Tuesday, January 29, 2013


Skopje (pronounced scop-yeh) was by far the most interesting city we visited during October break which came as quite a surprise because neither of us knew that much about it coming in. To be honest, we visited Skopje because there was a cheap flight from there to Saint Louis. And had we visited only a couple of years earlier, it would have been a completely different experience.
This town, the capital of Macedonia, is currently undergoing a massive face lift in a project called Skopje 2014 which aims to give the city a more classical, monumental, and generally pleasing look by 2014. 80% of Skopje was destroyed in an earthquake in 1963 and the buildings where initially replaced then -- today, they hope to rebuild some of the buildings as they were before. The government has spent an estimated 80 to 500 million euros on this project. And not everyone is pleased, in a country with high unemployment and many social problems, the beautification of the capital seems wasteful.
We arrived in the early afternoon after a long bus ride (and a super long border crossing, of course). As we exited we were hounded by a taxi driver who wouldn't take "no" for an answer (our hostel was super close to the bus station begin with). One of the things we discovered in Eastern Europe is that saying "taxi" near taxi drivers is like announcing you need a ride. For example, you can say "we don't need to take a taxi" and 5 taxi drivers will emerge and say "taxi? taxi?".
Our hostel was pretty tiny, with only two rooms, a cozy living room, and tiny kitchen (and only one bathroom). But it had three puppies! They also had the mother, but I think she had been rescued from the streets and therefore was a bit skittish bout people.

Note: Australian girl on the third year of  her decade abroad. (We met a ridiculous number of Australians on ridiculously long trips on this trip. Do people not have to work in Australia? Or what?) 
That evening we didn't do much, because we were exhausted. However, we did take night stroll. 

Admittedly,  the new buildings look pretty cool all lit up at night. 
The architecture is mostly neoclassical which is a style I usually hate because everyone did it death in the 19th century. However, I've never seen 21st century neoclassical and I found it quite interesting.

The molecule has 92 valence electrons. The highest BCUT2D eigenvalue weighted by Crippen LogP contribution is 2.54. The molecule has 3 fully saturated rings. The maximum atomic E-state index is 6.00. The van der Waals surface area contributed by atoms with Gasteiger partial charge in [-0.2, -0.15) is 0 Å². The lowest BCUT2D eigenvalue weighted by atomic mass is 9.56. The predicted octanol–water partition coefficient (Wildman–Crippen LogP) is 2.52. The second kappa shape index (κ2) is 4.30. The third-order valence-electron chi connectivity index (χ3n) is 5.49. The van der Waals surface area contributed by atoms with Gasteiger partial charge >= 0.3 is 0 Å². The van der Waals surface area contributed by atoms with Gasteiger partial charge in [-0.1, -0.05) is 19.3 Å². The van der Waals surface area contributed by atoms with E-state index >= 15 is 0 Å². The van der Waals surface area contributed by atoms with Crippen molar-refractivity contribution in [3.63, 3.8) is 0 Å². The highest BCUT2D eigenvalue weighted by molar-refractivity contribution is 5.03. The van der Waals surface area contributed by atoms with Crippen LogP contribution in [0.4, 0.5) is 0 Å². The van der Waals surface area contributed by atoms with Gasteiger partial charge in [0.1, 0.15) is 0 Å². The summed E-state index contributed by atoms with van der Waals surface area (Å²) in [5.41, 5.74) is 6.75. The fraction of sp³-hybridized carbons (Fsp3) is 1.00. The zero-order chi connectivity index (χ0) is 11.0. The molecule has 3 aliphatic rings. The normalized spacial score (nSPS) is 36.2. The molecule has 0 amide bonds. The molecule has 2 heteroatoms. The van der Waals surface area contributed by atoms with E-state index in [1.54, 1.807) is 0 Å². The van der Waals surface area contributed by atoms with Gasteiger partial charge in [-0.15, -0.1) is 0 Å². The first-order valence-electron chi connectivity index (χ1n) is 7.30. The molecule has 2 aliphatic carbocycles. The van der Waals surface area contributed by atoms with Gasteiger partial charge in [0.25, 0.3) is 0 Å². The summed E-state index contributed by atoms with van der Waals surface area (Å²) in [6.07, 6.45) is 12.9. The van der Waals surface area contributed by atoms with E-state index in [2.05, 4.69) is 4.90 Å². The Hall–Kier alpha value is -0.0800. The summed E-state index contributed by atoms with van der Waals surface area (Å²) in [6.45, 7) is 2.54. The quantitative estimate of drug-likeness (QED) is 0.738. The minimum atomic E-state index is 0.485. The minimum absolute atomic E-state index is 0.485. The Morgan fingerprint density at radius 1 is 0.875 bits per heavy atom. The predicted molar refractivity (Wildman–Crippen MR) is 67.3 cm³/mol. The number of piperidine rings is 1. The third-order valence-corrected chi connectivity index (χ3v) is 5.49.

One of the things we noticed is that they seem to want to steal the monuments of other  European cities. For example, there is a bridge much like this in Prague.
Walking around the city, I was reminded of a book that I read at the beginning of my time in France called The Devil in the White City. This book is the novelization of the building of the Chicago world fair and how that intermingled with the story of serial killer that lived in that area during that time. Skopje recalled the "white city" to me. Everyone who see the buildings of the world's fair spring up and everyone who visits it experiences it as magical. It was fascinating to see the national monuments of a country under construction. Sure, it might all fall to disrepair, and it might be a waste of money -- but it's interesting to think that these buildings could become the symbols of Macedonia in the future. Every country has build it's national buildings at some point.
They had gone completely sculpture mad... 
Particularly they like to invoke a supposedly glorious Macedonian past (particularly they like to claim Alexander the Great). This Justinian II, I think...
We spent the morning and early afternoon seeing the new monuments they have erected. These are only a fraction of them! And they are no where near finished, there is construction everywhere.

Personally, I think these benches are the greatest symbol of government waste in Skopje.  I mean, what is their purpose? There is no way you could have a performance in this Rotunda thingy. 
This is the original train station, in ruins after the earthquake. 
During the afternoon, we walked over the bridge to the old town of Skopje, which was much less epic in scale. We had burek (a greasy, delicious pastry stuffed with beef (or other things)) and cevapi (cheh-va-pee  -- type of sausage wrapped in delicious bread with onions) both Turkish/Balkan specialties for lunch. While  we ate the burek, we were stared at by a small gypsy boy, who wouldn't take our refuse to make eye contact as a refusal. It was awkward, and also sad. But giving money wouldn't help him, he surely is being used by someone to guilt people into giving money. 
After we ate, we walked up to the old fortress, but it was closed. That night we went to a Mexican food restaurant called Amigos, that was actually pretty good but played horrible music. 
The next morning we did a little more site seeing and searched for post office to send our post cards before leaving to come back to Saint Louis...

This is where the post office was. It really makes you understand the desire to tear down everything that they rebuilt in 1963.

One more gratuitous puppy picture. The puppies didn't have names, so we named them. From left to right: Boris, Constantine, and Alexander the Great. 
Stay tuned for winter break posts, which will hopefully be more timely than this one. :)

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